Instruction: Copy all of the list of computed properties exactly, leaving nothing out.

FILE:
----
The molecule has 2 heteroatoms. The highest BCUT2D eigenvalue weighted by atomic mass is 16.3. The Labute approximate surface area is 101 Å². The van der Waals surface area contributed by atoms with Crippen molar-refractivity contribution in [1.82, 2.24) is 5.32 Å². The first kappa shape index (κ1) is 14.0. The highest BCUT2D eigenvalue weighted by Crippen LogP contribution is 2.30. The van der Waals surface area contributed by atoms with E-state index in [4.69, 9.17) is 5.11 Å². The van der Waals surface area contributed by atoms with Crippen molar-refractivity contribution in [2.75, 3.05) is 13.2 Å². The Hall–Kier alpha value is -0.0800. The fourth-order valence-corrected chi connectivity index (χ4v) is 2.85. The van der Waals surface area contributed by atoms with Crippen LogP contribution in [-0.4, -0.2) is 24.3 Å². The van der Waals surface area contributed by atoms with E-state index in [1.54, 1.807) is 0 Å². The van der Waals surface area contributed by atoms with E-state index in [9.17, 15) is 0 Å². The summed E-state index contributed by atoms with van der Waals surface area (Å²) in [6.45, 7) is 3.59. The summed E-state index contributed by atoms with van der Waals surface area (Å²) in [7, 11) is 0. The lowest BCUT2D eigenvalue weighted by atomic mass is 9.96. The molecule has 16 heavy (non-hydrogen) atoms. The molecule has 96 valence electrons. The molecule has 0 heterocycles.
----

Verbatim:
The molecule has 2 heteroatoms. The highest BCUT2D eigenvalue weighted by atomic mass is 16.3. The Labute approximate surface area is 101 Å². The van der Waals surface area contributed by atoms with Crippen molar-refractivity contribution in [1.82, 2.24) is 5.32 Å². The first kappa shape index (κ1) is 14.0. The highest BCUT2D eigenvalue weighted by Crippen LogP contribution is 2.30. The van der Waals surface area contributed by atoms with E-state index in [4.69, 9.17) is 5.11 Å². The van der Waals surface area contributed by atoms with Crippen molar-refractivity contribution in [2.75, 3.05) is 13.2 Å². The Hall–Kier alpha value is -0.0800. The fourth-order valence-corrected chi connectivity index (χ4v) is 2.85. The van der Waals surface area contributed by atoms with Crippen LogP contribution in [-0.4, -0.2) is 24.3 Å². The van der Waals surface area contributed by atoms with E-state index in [1.54, 1.807) is 0 Å². The van der Waals surface area contributed by atoms with E-state index in [9.17, 15) is 0 Å². The summed E-state index contributed by atoms with van der Waals surface area (Å²) in [6.45, 7) is 3.59. The summed E-state index contributed by atoms with van der Waals surface area (Å²) in [7, 11) is 0. The lowest BCUT2D eigenvalue weighted by atomic mass is 9.96. The molecule has 16 heavy (non-hydrogen) atoms. The molecule has 96 valence electrons. The molecule has 0 heterocycles.